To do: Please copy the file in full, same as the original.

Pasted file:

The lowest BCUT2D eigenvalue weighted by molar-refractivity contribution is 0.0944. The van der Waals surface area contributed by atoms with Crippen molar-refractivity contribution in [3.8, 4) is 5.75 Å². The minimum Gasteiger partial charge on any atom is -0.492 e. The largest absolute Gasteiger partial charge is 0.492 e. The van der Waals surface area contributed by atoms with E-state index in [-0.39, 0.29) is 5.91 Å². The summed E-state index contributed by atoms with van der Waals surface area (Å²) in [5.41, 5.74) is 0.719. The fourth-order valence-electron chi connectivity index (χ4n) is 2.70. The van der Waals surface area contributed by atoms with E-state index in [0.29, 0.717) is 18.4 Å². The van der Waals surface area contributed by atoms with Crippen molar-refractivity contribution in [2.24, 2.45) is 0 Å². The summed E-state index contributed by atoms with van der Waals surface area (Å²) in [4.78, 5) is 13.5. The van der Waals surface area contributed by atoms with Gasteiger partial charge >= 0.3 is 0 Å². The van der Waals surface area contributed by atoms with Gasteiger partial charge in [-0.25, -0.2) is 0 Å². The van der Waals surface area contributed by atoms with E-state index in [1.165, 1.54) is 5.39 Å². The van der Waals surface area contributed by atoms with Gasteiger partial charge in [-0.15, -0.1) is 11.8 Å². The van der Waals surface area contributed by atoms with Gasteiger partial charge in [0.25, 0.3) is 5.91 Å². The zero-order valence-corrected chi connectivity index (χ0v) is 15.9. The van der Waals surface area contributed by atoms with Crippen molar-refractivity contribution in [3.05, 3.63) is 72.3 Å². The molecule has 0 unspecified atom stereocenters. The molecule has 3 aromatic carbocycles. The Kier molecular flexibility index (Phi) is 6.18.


The lowest BCUT2D eigenvalue weighted by molar-refractivity contribution is 0.0944. The van der Waals surface area contributed by atoms with Crippen molar-refractivity contribution in [3.8, 4) is 5.75 Å². The minimum Gasteiger partial charge on any atom is -0.492 e. The largest absolute Gasteiger partial charge is 0.492 e. The van der Waals surface area contributed by atoms with E-state index in [-0.39, 0.29) is 5.91 Å². The summed E-state index contributed by atoms with van der Waals surface area (Å²) in [5.41, 5.74) is 0.719. The fourth-order valence-electron chi connectivity index (χ4n) is 2.70. The van der Waals surface area contributed by atoms with E-state index in [0.29, 0.717) is 18.4 Å². The van der Waals surface area contributed by atoms with Crippen molar-refractivity contribution in [2.24, 2.45) is 0 Å². The summed E-state index contributed by atoms with van der Waals surface area (Å²) in [4.78, 5) is 13.5. The van der Waals surface area contributed by atoms with Gasteiger partial charge >= 0.3 is 0 Å². The van der Waals surface area contributed by atoms with Gasteiger partial charge in [-0.25, -0.2) is 0 Å². The van der Waals surface area contributed by atoms with E-state index in [1.165, 1.54) is 5.39 Å². The van der Waals surface area contributed by atoms with Gasteiger partial charge in [-0.15, -0.1) is 11.8 Å². The van der Waals surface area contributed by atoms with Gasteiger partial charge in [0.25, 0.3) is 5.91 Å². The zero-order valence-corrected chi connectivity index (χ0v) is 15.9. The van der Waals surface area contributed by atoms with Crippen molar-refractivity contribution in [3.05, 3.63) is 72.3 Å². The molecule has 0 unspecified atom stereocenters. The molecule has 3 aromatic carbocycles. The Kier molecular flexibility index (Phi) is 6.18.